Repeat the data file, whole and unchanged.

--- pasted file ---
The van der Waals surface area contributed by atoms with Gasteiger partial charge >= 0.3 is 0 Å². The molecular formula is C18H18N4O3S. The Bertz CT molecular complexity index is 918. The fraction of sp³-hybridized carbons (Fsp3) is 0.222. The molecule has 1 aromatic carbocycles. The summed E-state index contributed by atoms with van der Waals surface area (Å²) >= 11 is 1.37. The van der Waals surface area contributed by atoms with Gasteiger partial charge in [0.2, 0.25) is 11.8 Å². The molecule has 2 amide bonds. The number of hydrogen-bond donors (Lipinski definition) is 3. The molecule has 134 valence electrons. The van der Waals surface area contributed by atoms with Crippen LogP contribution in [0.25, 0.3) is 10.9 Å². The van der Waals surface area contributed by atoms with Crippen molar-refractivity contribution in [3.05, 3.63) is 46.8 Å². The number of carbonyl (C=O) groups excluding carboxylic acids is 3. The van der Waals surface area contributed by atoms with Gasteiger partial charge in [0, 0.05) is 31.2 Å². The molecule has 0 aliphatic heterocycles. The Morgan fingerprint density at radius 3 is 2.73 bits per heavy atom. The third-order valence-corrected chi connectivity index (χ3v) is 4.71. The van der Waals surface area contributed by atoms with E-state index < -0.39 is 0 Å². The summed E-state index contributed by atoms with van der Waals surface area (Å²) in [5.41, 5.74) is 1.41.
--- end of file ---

The van der Waals surface area contributed by atoms with Gasteiger partial charge >= 0.3 is 0 Å². The molecular formula is C18H18N4O3S. The Bertz CT molecular complexity index is 918. The fraction of sp³-hybridized carbons (Fsp3) is 0.222. The molecule has 1 aromatic carbocycles. The summed E-state index contributed by atoms with van der Waals surface area (Å²) >= 11 is 1.37. The van der Waals surface area contributed by atoms with Gasteiger partial charge in [0.2, 0.25) is 11.8 Å². The molecule has 2 amide bonds. The number of hydrogen-bond donors (Lipinski definition) is 3. The molecule has 134 valence electrons. The van der Waals surface area contributed by atoms with Crippen LogP contribution in [0.25, 0.3) is 10.9 Å². The van der Waals surface area contributed by atoms with Crippen molar-refractivity contribution in [3.05, 3.63) is 46.8 Å². The number of carbonyl (C=O) groups excluding carboxylic acids is 3. The van der Waals surface area contributed by atoms with Gasteiger partial charge in [0, 0.05) is 31.2 Å². The molecule has 0 aliphatic heterocycles. The Morgan fingerprint density at radius 3 is 2.73 bits per heavy atom. The third-order valence-corrected chi connectivity index (χ3v) is 4.71. The van der Waals surface area contributed by atoms with E-state index < -0.39 is 0 Å². The summed E-state index contributed by atoms with van der Waals surface area (Å²) in [5.41, 5.74) is 1.41.